Executive-Chef/Owner of The Good News Cafe
and author of The Buffet Book (Viking), Woodberry, CT
cook my turkey in tin foil. Make a T with the foil by taking one strip
of tin foil and running it the long way in one direction and another
strip of foil running it one way in the other direction. Bring the ends
of the foil up so the ends of both strips of tin foil are all together
at the top and carry them down. Brush the foil with oil so you prevent
the turkey skin from sticking to the foil. Oil whole turkey and season
the cavity well.
at 400F. For a smaller turkey,
the last half hour cut through foil and roll
it back and baste the turkey so it browns.
With a larger turkey cut through 45 minutes
before done and baste. Baste with oil or cooking liquids.
helps to make the turkey really moist without having to constantly baste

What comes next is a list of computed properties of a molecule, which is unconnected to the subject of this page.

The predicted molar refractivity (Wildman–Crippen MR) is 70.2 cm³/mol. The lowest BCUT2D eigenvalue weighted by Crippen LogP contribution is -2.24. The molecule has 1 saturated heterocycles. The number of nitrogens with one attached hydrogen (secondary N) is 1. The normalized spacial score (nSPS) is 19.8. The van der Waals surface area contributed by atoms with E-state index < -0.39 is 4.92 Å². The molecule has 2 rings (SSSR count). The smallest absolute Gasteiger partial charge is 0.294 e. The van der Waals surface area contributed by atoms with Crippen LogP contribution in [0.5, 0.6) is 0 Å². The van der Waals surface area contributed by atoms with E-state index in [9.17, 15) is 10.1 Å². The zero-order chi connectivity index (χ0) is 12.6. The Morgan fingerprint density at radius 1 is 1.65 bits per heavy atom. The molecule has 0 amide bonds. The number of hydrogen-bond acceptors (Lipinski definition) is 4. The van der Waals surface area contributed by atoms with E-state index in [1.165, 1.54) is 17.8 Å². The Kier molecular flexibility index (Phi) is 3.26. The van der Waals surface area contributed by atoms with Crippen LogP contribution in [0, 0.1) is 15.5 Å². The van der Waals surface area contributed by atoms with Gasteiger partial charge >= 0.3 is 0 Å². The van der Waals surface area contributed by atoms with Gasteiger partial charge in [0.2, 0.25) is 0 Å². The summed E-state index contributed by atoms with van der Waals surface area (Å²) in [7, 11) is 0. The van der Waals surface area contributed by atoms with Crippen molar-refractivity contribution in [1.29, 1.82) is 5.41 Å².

it. You also end up with even more juice in the roasting pan so when
you make the gravy you have a little more flavor. Basically, tin foil
really simplifies the whole cooking process. You just have the tin foil
to clean up. Make sure you use really heavy duty foil though.
turkey eliminates risk of salmonella and cooks the turkey more quickly
and more evenly. The turkey cooks more easily and is cleaner to work
with (not a lot of stuffing to work with).
have changed. Personally, a raw cranberry relish is better than the
processed one. Combine pears like bosc, cranberries, lemon, orange.
a food processor, Add in sugar and whatever kind of spices. This makes
a simple and refreshing relish to go on turkey.
Turkey Tips 1997 Home
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